Consent: It’s not a new concept, although it’s been focused on in the media lately. Defined as “permission for something to happen or agreement to do something,” you’d think the idea would be universal, especially in a country where we (supposedly) value self-autonomy and personal freedom.
Most of us were taught this idea as children, to respect others and ask permission before you do something. Not saying society is perfect, as we have entire “cultures,” not to mention recent issues, that violate consent, yet the overall idea has been around (and championed) for decades.
Here at PCU, we’ve talked about consent in cosplay, conventions, and Renaissance Festivals, but what about consent in other aspects of geek culture? This Tabletop Tuesday, I want to talk about how the concept goes hand-in-hand with tabletop RPGs.
As mentioned in our article on social contracts, when you sit down to play a game, everyone agrees to many things. This arrangement can include anything from what games are played, what themes or topics should be avoided, or what to do if someone isn’t having a good time.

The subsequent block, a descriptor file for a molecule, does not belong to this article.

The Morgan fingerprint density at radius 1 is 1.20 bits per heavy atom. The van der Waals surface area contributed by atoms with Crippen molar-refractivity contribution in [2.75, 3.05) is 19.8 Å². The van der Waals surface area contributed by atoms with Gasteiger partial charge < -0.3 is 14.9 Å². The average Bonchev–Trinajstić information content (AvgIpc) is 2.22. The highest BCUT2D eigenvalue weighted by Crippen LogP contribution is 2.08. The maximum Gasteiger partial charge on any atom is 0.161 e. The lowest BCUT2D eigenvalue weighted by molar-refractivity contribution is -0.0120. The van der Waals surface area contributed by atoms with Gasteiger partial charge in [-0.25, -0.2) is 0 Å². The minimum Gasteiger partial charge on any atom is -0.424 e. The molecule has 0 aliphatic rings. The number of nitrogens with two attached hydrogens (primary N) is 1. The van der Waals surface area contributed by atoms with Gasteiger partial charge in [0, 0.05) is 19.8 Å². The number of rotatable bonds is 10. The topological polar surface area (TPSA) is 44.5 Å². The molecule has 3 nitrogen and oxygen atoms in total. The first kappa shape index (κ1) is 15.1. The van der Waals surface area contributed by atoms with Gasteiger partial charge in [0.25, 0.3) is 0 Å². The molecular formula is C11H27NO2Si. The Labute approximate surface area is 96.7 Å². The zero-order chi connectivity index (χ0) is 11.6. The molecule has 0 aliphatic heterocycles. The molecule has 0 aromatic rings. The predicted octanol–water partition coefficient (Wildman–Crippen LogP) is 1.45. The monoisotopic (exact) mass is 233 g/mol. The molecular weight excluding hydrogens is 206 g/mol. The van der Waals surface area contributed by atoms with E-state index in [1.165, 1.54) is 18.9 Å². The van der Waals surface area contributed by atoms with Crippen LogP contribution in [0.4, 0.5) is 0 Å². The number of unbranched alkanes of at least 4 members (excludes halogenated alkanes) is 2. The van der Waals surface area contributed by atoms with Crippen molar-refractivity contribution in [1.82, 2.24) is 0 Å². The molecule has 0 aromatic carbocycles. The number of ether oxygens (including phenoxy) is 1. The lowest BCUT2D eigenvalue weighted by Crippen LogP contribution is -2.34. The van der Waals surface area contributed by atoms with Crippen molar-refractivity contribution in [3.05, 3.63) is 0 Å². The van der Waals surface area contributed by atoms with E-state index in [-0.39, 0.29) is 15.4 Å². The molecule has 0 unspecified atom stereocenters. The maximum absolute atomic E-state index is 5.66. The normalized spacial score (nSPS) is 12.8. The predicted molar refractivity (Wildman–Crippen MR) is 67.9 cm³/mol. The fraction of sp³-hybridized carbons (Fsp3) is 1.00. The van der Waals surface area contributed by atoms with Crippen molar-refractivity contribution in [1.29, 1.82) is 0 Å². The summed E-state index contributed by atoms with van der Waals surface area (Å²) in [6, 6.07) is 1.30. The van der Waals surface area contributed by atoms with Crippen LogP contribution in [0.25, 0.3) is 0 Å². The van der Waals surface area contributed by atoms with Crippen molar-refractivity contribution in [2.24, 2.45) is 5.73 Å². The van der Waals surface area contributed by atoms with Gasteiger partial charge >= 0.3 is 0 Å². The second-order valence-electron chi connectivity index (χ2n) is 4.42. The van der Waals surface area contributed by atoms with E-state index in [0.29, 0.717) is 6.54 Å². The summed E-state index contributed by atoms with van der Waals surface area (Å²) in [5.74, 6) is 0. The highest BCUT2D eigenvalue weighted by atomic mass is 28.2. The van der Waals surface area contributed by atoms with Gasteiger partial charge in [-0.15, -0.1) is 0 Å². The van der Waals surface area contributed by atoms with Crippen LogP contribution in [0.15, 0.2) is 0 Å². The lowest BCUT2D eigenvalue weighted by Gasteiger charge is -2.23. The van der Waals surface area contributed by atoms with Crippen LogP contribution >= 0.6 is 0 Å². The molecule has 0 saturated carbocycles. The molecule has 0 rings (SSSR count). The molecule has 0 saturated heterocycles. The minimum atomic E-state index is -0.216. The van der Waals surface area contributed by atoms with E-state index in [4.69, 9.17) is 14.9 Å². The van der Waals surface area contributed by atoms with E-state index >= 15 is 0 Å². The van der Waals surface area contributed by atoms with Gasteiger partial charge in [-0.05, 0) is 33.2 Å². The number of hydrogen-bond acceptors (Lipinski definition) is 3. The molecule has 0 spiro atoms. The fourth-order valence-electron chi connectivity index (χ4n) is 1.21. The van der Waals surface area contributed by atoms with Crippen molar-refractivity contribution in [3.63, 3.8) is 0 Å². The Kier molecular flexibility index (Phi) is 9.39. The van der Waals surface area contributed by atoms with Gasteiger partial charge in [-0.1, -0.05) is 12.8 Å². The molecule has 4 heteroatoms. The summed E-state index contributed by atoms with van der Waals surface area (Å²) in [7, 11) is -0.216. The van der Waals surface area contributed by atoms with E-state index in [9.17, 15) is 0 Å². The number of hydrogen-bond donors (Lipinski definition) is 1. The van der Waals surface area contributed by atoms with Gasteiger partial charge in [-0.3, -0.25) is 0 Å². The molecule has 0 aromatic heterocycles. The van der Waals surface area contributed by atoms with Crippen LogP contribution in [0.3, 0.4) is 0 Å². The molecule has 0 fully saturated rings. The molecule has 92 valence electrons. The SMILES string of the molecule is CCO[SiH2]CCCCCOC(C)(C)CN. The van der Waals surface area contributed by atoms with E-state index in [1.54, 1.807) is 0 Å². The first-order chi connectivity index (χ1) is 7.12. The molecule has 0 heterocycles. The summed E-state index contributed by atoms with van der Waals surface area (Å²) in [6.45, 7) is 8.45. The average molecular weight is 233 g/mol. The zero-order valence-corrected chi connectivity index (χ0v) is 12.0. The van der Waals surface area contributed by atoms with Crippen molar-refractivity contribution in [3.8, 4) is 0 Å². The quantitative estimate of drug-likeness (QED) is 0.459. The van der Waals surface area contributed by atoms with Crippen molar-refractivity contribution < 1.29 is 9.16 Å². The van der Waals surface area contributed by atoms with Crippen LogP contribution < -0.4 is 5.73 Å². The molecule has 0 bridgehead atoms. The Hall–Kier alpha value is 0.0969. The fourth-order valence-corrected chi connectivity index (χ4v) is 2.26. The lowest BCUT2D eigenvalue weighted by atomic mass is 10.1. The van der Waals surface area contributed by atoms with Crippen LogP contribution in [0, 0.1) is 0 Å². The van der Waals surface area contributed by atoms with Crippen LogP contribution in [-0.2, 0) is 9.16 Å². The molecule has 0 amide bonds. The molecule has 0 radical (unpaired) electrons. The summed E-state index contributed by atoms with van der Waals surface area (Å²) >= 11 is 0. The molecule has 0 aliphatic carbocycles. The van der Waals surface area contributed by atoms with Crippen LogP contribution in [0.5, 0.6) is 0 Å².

Consent is the core of a social contract; without everyone agreeing to what’s about to go down, you can’t have a good game. From GM to the players, once the game, themes, topics, and limits are decided, everyone is permitting to play within those lines.
Good friends usually understand each other and have each other’s consent overall; an agreement and permission are often based on years of relationship. Even friends may need to talk about heavy topics or personal barriers, especially as real life and situations change.
The real test of consent in RPGs is among strangers, which often occurs at conventions, Meetups, and other less-committed gatherings. When random people come together for a game, social contracts and consent are even more critical.
That’s why the events this past weekend at the UK Games Expo are an excellent example of the importance of the concept.
During one Things from the Flood game, run by volunteer GM Kevin Rolfe, the players found themselves confronted with a situation and experience to which they did not consent. The GM decided to have the characters kidnapped and gang-raped, without any forewarning in- or out-of-game, much to the dismay of the players.